Before a single corn or soybean plant pushed out of the ground this spring, the grain it will produce on David Ahlers' farm was already sold. He has already sold his 2000 corn crop, too.
"I started selling this year's crop in the spring of 1998," says this Flandreau, SD, farmer. "I usually sell one to two years ahead. I know what my costs are, and when I hit my price targets I sell on straight forward contracts."
Those price points are $2.40 for corn and $6 for soybeans.
"My 1999 corn crop is sold at $2.42 and the soybeans at $6.10," he says. "Next year's corn crop is sold at $2.43, but so far I haven't sold any beans. It's going to be difficult to get $6. I may end up selling at $5.75 and then work the market with calls to get the other quarter."
In the 10 years that he's farmed, Ahlers has never sold corn for more than $2.60 or beans for more than $6.40. But his average selling prices have been $2.47 and $6.24.
"I get paid awfully well at those prices," he says.
Call options and crop insurance protect Ahlers from a financial disaster if his crop comes up short.
"With CRC (crop revenue coverage) and call options, it's pretty hard to lose money," he says. "I hang onto the calls until I'm absolutely sure I've got a crop."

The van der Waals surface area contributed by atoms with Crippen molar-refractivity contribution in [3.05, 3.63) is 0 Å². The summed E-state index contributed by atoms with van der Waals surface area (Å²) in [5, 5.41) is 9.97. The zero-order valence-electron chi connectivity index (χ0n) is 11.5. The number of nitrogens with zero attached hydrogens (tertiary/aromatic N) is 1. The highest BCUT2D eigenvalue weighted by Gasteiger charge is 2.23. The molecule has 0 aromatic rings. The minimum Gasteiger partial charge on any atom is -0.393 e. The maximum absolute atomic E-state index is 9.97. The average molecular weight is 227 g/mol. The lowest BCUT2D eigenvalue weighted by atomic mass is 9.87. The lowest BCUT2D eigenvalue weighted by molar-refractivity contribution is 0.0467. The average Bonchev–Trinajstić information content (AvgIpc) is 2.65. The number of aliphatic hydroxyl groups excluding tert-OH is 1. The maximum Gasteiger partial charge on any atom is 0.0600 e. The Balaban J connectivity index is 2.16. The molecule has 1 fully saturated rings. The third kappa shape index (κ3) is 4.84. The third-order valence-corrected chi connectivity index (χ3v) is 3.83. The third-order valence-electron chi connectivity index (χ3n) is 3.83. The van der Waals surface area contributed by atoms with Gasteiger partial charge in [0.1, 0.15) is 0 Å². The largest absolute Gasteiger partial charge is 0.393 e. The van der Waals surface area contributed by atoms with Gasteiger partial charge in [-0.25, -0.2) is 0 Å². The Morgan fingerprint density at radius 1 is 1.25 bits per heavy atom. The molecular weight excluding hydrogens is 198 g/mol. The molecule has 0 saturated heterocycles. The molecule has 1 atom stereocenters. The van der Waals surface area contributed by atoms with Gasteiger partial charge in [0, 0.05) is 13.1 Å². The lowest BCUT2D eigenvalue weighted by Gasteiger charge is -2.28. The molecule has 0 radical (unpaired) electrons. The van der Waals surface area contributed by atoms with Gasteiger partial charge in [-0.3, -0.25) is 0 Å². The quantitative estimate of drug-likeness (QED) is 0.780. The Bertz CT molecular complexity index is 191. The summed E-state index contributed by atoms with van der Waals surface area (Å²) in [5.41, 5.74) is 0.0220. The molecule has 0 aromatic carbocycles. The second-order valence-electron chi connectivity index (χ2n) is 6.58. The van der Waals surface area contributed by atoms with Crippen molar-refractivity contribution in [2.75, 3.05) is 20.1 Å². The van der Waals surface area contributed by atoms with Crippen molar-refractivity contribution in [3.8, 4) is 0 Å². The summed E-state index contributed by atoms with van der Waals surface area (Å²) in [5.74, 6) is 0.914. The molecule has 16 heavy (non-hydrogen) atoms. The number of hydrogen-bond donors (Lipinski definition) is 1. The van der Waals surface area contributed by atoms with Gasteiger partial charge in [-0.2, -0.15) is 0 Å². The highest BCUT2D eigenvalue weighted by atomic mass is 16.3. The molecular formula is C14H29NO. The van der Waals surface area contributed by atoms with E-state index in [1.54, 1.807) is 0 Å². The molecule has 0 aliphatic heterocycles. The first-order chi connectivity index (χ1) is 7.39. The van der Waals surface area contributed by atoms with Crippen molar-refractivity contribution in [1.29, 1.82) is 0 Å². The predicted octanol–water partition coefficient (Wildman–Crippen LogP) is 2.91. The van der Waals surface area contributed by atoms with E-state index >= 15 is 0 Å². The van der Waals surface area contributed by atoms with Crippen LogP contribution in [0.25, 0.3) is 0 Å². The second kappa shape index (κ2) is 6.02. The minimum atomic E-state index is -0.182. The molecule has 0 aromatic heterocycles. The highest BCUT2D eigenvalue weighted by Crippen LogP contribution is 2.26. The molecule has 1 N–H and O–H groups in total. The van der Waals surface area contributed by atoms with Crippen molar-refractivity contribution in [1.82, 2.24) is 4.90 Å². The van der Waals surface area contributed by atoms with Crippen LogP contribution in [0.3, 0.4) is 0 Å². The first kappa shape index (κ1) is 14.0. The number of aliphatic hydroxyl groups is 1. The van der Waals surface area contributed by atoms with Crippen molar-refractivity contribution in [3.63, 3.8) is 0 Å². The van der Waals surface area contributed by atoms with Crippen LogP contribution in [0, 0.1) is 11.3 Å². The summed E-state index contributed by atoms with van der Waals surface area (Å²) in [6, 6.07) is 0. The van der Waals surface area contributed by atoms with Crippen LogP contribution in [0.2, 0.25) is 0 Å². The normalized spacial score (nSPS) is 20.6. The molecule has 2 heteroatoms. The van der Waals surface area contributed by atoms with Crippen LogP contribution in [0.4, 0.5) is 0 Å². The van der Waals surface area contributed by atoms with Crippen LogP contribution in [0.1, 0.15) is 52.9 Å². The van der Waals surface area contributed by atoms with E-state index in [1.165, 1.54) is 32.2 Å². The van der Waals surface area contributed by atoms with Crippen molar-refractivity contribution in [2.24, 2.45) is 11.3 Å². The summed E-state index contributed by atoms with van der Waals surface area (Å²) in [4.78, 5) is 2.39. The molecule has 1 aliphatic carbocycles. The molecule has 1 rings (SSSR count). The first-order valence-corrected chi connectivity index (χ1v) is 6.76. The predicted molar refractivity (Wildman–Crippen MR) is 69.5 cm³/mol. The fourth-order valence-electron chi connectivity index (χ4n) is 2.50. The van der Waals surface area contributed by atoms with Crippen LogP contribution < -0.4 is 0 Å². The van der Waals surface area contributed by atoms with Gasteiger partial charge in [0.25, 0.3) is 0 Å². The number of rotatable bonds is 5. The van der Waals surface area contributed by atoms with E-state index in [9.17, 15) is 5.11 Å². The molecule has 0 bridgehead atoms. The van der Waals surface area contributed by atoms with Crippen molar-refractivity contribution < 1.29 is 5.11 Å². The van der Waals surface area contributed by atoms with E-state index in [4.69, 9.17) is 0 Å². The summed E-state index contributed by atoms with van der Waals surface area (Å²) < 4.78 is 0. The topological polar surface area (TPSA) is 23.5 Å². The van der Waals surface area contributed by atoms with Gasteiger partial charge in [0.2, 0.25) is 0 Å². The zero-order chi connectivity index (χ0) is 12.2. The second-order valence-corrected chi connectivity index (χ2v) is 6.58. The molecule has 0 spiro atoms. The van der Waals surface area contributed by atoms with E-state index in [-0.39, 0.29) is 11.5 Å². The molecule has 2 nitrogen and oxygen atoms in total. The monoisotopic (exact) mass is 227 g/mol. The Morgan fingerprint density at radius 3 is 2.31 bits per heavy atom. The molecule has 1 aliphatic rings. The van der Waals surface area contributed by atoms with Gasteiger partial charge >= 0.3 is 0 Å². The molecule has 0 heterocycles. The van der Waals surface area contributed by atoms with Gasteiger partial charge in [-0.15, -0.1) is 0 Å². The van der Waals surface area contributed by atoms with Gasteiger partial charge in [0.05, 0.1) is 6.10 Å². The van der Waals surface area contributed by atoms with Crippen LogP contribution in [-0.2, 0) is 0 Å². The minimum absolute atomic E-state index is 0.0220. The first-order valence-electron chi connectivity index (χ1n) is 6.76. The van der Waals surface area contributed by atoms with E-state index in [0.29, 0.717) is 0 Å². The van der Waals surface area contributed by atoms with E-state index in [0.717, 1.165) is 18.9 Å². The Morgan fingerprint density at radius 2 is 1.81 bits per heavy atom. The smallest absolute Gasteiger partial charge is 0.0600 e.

It takes discipline to be a good marketer, according to Ahlers. "You have to be willing to sell and forget about going for the highest price," he says. "If you aren't good at marketing it really pays to have somebody do it for you."
While he does his own marketing, Ahlers is quick to credit grain merchandiser Norene Doyle, who works at Cargill's Pipestone, MN, office, for helping him develop his strategy.
"David is unique in that he doesn't hesitate to lock in bushels and he doesn't look back," Doyle says. "We've been fortunate the last few years to take advantage of price opportunities. If we hit the target we sell some bushels and look to scale up. If the market doesn't get there, we adjust.
"Usually, we sell grain about four times to complete the crop. The secret is to have a plan with reasonable goals and then use it. Too many farmers let their emotions come in when the market starts to move."
Ahlers' marketing plan produces a cash flow that bankers love to see. "It has helped me expand," he says. "It makes a big difference when you can show your banker a positive cash flow."
He's increased the 1,500 corn and soybean acres that he started with a decade ago to 11,500 acres in 1999.